It’s safe to say that the coronavirus pandemic will define 2020.
Indeed, Collins Dictionary has even named “lockdown” its word of the year.
Collins described “lockdown” as “the containment measure implemented by governments around the world to mitigate the spread of COVID-19” in a blog post on Tuesday. Its dictionary entry for the noun defines it as “the imposition of stringent restrictions on travel, social interaction and access to public spaces.” Look familiar?
And while several other pandemic-related terms made the short list for “Word of the Year,” Collins lexicographers explained in a blog post that “lockdown” took the top spot because “it is a unifying experience for billions of people across the world, who have had, collectively, to play their part in combating the spread of COVID-19.”
What’s more, Collins registered more than a quarter of a million usages of “lockdown” in 2020, compared to just 4,000 last year.
Indeed, these measures to slow the spread of COVID-19, which has infected at least 50.9 million and counting across the globe and killed at least 1.3 million, have impacted just about every aspect of life this year. In the U.S., the temporary closures of non-essential businesses and services in the spring to contain the virus has seen tens of millions of Americans lose their jobs. While economy is recovering, about 10 million of the 22 million jobs that were lost early in the pandemic still haven’t been recovered, and many businesses, particularly in the restaurant, retail and service industry, have closed for good.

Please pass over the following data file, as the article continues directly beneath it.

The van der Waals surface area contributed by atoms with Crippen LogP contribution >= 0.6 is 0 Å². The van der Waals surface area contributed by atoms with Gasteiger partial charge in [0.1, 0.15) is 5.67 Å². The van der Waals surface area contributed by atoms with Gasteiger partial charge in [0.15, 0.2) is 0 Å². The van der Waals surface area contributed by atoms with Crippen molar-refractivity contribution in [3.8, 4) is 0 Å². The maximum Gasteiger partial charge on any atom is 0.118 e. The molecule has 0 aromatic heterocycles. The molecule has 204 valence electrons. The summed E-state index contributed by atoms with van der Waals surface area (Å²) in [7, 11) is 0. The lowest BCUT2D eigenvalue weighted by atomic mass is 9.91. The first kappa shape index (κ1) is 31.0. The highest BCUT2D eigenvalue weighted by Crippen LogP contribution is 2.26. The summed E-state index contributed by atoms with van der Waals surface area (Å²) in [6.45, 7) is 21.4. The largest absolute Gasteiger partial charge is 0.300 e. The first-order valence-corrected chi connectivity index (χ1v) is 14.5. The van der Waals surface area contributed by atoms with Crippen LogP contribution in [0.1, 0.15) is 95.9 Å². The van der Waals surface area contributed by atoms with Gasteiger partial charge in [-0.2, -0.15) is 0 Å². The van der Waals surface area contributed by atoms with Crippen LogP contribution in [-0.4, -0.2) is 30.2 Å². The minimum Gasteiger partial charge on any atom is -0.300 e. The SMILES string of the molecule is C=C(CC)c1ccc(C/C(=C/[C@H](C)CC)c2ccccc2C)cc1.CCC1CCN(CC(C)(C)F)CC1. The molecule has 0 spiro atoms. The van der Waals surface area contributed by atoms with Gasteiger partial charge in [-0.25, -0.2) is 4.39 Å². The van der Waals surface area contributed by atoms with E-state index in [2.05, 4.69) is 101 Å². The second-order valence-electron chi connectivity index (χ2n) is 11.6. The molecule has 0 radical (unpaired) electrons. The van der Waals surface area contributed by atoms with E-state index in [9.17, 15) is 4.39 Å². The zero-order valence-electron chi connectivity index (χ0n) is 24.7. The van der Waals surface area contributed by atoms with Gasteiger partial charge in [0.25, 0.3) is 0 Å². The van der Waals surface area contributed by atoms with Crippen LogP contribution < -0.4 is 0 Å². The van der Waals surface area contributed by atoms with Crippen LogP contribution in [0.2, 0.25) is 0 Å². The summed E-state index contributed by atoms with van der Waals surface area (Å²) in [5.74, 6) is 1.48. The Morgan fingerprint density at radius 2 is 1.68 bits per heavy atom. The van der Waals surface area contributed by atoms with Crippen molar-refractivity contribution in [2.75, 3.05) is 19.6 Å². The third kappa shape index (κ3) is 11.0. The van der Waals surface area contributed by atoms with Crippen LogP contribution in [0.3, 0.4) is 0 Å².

And the lockdowns aren’t over yet.
The autumnal surge in COVID-19 cases in parts of Europe has led to renewed shutdown measures in England, France and Germany, while Italy and Spain have brought back curfews and other restrictions that fall short of “lockdown” per se. The U.S. has also seen a spike in infections, with another 130,553 cases counted on Monday, according to a New York Times tracker.
The short list for Collins “Word of the Year” also included: Coronavirus; BLM (the abbreviation for the Black Lives Matter movement); key worker (also known as an essential worker); furlough; self isolate and social distancing.